Congress is currently discussing the fate of the $600-per-week federal unemployment bonuses set to expire this week. A key Republican objection has been the bonuses’ resulting in many unemployed workers collecting more in benefits than they earned from work, creating an obvious disincentive to return to work. One study found two in three current recipients receive more on benefits, and another estimated five in six would receive more on benefits if the current $600 bonuses are extended into 2021, as the Democrat-led House has proposed. Meanwhile, other Democrats like Connecticut Governor Ned Lamont admit the bonuses “discourage work,” and should end.
But even if Congress doesn’t extend the $600 bonuses, unemployment benefits will continue to exceed paychecks for many recipients. The reason involves the design of the federal Pandemic Unemployment Assistance (PUA) program, created in the same March 2020 legislation authorizing the $600 bonuses. PUA is an unprecedented federal program operating through December 2020 that pays benefits to individuals who would not typically qualify for state unemployment insurance (UI) benefits. Significantly, PUA guarantees a minimum benefit equal to at least half the average weekly UI benefit recently paid in a recipient’s state. As shown in column (3) of the table below, among the 50 states, this PUA minimum benefit ranges from $106 per week in Mississippi to $267 in Massachusetts.
As the law creating PUA notes, its intended recipients include anyone who “does not have sufficient work history, or otherwise would not qualify for regular unemployment or extended benefits under State or Federal law.” Even individuals with no prior work are eligible; for example, PUA is payable to someone who “was scheduled to commence employment and does not have a job or is unable to reach the job as a direct result of the COVID-19 public health emergency.” The latest Department of Labor (DOL) guidance on PUA adds that “unemployed” Peace Corps volunteers are eligible for PUA.
What does it mean to “not have sufficient work history” to qualify for state UI benefits, and thus be eligible for PUA? A recent report from the Upjohn Institute summarizes the “level of recent income required to qualify for UI” benefits: “Some states require as little as $1,000 over the prior base year, while others require as much as $5,000.” Column (1) in the table below provides greater detail on minimum prior wages needed to qualify for UI in each state. Column (2) then divides that figure by 52 to arrive at the minimum weekly average wage over that period needed to qualify for UI. Again, payroll employees with insufficient work history to qualify for UI — who as a result are eligible for PUA — must have earned less than these figures.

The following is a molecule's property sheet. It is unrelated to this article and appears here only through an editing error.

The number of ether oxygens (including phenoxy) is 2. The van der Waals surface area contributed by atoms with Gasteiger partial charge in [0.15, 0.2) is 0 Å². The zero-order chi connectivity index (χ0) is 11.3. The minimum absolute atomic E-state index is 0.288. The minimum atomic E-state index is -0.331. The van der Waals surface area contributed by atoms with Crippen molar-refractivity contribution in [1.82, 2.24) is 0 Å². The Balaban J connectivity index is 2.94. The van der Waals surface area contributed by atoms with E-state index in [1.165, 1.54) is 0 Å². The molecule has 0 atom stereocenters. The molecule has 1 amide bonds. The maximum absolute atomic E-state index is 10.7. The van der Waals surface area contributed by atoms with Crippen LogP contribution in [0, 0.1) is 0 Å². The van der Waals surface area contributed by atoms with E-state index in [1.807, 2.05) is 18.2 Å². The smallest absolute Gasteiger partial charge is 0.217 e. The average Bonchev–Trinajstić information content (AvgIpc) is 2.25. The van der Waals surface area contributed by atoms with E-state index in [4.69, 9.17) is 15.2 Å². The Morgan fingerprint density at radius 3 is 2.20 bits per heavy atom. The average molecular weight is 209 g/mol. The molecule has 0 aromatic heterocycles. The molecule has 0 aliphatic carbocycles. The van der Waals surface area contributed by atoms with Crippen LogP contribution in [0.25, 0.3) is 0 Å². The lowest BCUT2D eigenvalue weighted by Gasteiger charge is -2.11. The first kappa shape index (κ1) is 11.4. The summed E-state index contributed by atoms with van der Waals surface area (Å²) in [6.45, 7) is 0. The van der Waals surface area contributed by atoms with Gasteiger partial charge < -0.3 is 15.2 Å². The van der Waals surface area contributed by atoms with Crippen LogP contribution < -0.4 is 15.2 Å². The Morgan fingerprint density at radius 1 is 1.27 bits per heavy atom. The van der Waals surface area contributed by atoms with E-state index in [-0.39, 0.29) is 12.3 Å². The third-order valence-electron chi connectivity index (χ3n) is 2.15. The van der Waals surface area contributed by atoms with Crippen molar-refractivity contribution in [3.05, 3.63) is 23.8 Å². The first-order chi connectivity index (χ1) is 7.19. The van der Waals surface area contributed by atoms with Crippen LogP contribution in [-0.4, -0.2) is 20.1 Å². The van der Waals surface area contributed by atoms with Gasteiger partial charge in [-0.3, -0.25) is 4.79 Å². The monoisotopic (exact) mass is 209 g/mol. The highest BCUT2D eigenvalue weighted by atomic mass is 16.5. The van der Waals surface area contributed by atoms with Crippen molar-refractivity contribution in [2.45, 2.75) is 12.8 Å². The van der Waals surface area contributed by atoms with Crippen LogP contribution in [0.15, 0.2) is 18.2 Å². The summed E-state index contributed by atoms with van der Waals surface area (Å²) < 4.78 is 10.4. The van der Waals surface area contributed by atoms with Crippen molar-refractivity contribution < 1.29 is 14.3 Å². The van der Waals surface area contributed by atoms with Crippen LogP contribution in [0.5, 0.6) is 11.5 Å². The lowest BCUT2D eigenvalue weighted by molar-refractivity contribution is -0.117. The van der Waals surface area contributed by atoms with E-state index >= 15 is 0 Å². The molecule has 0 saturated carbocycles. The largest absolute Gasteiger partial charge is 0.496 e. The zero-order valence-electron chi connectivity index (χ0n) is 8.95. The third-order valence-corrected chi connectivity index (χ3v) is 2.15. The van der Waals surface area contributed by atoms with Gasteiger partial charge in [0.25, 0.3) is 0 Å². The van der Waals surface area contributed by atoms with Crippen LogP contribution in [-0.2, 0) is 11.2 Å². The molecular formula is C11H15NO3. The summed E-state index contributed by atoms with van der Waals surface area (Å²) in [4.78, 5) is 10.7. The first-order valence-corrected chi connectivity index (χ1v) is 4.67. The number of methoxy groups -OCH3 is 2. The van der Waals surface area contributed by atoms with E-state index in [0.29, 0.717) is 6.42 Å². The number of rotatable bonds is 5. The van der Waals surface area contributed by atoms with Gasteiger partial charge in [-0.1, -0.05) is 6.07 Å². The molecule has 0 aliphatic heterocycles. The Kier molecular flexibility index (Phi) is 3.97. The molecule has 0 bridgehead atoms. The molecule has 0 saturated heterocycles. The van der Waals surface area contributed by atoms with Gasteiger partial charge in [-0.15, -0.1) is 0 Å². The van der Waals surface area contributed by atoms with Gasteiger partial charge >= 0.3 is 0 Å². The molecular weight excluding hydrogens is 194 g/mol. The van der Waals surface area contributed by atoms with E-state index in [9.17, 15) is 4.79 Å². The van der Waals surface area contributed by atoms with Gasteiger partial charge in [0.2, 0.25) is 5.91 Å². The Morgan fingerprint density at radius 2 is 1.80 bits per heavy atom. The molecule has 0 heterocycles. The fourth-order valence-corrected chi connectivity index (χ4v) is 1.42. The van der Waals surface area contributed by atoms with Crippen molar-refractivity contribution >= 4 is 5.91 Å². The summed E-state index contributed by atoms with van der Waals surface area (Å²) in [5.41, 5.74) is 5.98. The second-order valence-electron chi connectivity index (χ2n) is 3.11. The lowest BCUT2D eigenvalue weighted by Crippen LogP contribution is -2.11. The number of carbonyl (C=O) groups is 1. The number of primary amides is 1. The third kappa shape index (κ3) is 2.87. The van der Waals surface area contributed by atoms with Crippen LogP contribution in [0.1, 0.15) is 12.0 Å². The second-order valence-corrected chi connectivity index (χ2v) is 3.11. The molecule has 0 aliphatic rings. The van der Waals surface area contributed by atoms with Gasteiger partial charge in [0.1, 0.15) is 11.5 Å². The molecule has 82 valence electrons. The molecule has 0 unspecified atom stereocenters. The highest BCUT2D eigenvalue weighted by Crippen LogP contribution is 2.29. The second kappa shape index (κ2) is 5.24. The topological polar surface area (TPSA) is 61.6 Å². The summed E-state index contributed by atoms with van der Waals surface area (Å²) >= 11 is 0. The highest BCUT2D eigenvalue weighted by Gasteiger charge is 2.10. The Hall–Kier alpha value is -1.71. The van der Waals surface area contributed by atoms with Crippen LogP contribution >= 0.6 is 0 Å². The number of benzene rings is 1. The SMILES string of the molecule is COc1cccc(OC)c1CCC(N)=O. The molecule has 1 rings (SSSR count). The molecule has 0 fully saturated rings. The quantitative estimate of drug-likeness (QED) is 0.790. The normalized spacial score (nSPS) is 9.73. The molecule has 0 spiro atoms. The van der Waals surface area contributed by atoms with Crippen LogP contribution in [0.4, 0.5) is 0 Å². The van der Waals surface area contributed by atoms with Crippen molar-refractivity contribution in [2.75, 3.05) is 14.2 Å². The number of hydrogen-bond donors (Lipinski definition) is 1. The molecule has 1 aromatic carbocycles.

Sources: https://oui.doleta.gov/unemploy/pdf/uilawcompar/2019/monetary.pdf and https://wdr.doleta.gov/directives/attach/UIPL/UIPL_03-20.pdf (which DOL separately states must be used to calculate minimum PUA benefits.) HQ = “high quarter.” DOL defines “base period” as “the time period during which wages earned and/or hours/weeks worked are examined to determine an individual’s monetary entitlement to benefits. Almost all states use the first four of the last five completed calendar quarters preceding the filing of the claim as their base period.”
Figures in column (2) rounded to the nearest whole dollar.
Compared with column (2), column (3) shows how in every state except Arizona, the minimum weekly PUA benefit is greater than the highest average weekly wage that would make a payroll employee eligible for PUA (that is, the level just below the minimum needed to qualify for UI). In effect, the table shows that nearly every payroll employee currently on PUA (along with everyone on PUA who did not work before) collects more in PUA benefits than they previously earned from working — even without the current $600 bonus added on top. Often, the PUA minimum benefit is several times what they previously earned from work.
How many people fall into these categories? It’s hard to say, as data breaking down PUA recipients are currently unavailable (and even the true total PUA caseload is currently unknown, since “continuing claims” data often include backlogged weeks of benefits). But we know there have been more than 9.5 million initial claims for PUA benefits filed through June 27, so the number could be significant. Many current PUA recipients are gig workers and independent contractors, who could qualify for more than the PUA minimum benefit if they had significant past earnings. But many other PUA recipients are likely part time or seasonal employees with very limited prior earnings, including students and second earners. For them, PUA benefits — which are currently payable for up to 39 weeks per person — exceed what they previously earned from working, even without the $600 bonus.
Extending the $600 bonus would continue to elevate this group’s current huge disincentive to return to work. But even ending the $600 bonus would not eliminate this dynamic entirely, since for these PUA recipients that disincentive is also embedded in PUA’s minimum benefit guarantee.
Learn more: The ‘Pandemic Unemployment Assistance gap’ is now almost 6 million | As states reopen, logic behind the $600 unemployment bonus needed ‘while the consumer economy is shuttered’ evaporates | If Congress extends the $600 unemployment bonus now, it may never go away
This article by Matt Weidinger first appeared in AEIdeas on July 22, 2020.
Image: A worker controls the traffic as people in cars wait in line to pick up receiving an unemployment forms, as the outbreak of coronavirus disease (COVID-19) continues, in Hialeah, Florida, U.S., April 8, 2020. REUTERS/Marco Bello.